Definitions

from Wiktionary, Creative Commons Attribution/Share-Alike License

  • adv. In a delusive or deluded manner.

from The Century Dictionary and Cyclopedia

  • In a delusive manner; so as to delude.

from WordNet 3.0 Copyright 2006 by Princeton University. All rights reserved.

  • adv. in a deceptive and unrealistic manner

Etymologies

Sorry, no etymologies found.

Examples

  • History's accessibility to non-specialists makes it seem dangerously, delusively easy.

    Faulty Navigators

  • Marx's competitive and delusively "free" bourgeois — that guarantees its forward momentum and eventual articulation as a history of progress.

    The Melancholic Gift: Freedom in Nineteenth-Century Philosophy and Fiction

  • What both Aristotle and Weber made too little of is the mentality of the charismatic leader's followers, the disciples who discover in him, or delusively endow him with, superhuman qualities.

    Barack Obama, Shaman

  • At first the ascent was delusively easy, the sides of the mountain sloped gradually, and the material of which they were composed was a soft spongy turf, very tender and pleasant to walk upon.

    The Lazy Tour of Two Idle Apprentices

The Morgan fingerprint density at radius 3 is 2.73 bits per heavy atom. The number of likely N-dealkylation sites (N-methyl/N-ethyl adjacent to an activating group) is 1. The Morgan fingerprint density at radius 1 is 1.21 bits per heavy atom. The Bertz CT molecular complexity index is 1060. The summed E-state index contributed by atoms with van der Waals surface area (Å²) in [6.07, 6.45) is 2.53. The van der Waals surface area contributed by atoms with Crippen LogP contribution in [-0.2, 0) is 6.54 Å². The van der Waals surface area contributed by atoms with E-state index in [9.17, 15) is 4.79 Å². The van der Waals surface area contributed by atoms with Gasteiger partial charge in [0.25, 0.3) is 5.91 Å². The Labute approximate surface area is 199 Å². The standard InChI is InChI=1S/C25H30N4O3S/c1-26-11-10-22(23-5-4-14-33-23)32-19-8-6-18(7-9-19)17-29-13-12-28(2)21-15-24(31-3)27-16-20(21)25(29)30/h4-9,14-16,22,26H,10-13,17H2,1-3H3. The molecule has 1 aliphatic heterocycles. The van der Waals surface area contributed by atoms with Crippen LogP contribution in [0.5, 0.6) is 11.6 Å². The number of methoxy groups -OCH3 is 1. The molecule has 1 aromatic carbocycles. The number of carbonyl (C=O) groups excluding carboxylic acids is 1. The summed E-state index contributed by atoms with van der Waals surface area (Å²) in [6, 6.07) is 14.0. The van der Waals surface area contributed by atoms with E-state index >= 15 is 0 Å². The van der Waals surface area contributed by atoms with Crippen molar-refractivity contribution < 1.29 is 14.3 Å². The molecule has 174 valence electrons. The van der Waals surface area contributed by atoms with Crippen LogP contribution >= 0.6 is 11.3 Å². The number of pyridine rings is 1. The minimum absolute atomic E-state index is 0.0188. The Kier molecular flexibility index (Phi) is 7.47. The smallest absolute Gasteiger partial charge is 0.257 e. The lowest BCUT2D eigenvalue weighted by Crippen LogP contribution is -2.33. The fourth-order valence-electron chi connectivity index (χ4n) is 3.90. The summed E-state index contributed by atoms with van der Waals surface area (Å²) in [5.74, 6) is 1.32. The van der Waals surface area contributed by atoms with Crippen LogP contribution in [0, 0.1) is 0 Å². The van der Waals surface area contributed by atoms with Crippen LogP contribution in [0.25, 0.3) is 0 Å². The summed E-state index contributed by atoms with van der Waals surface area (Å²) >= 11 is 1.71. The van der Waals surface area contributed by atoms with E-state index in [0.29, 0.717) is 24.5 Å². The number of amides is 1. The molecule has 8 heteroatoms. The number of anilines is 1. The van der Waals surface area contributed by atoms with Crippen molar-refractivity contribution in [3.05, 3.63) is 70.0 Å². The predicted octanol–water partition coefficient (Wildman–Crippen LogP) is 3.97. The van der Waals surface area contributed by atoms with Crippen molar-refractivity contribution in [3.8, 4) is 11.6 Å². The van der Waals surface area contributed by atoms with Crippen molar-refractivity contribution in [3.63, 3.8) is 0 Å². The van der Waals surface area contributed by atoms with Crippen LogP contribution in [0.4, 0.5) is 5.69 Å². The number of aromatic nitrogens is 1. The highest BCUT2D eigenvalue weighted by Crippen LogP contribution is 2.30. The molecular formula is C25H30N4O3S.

• As long as we remain delusively convinced of our egoic separation, then we remain cut off from the capacity to empathize fully with others.

    Daily Dharma: Interbeing and Universal Responsibility

  • Then I should see grave-faced girls, girls of that budding age when their bearing becomes delusively wise, and the old deception of my youth will recur to me; “Could you and I but talk together?”

    A Modern Utopia

  • His eyes are large, and grave, and gray; their expression is intent and meditative, rather searching than soft, rather thoughtful than genial. when he parts his lips in a smile, his physiognomy is agreeable - not that it is frank or cheerful even then, but you feel the influence of a certain sedate charms, suggestive, whether truly or delusively, of

    Shirley, by Charlotte Bronte

  • And over the years, around the turn of the 20th century, it started to take on this slightly different other kind of deception -- this definition for any artificial interest in, or association with, an object through which it appears delusively magnified or glorified.

    Virginia Postrel on glamour

  • One other element invokes perpetual thanksgiving — the flaked mica, which glistens delusively with hues of silver and gold, and gives to the tide-swept track that singular pliancy which resists the stamp of passing generations.

    Tropic Days

  • The water resting on the verge of the lovely Isle was as delusively clear, but was not deceptive.

    Tropic Days

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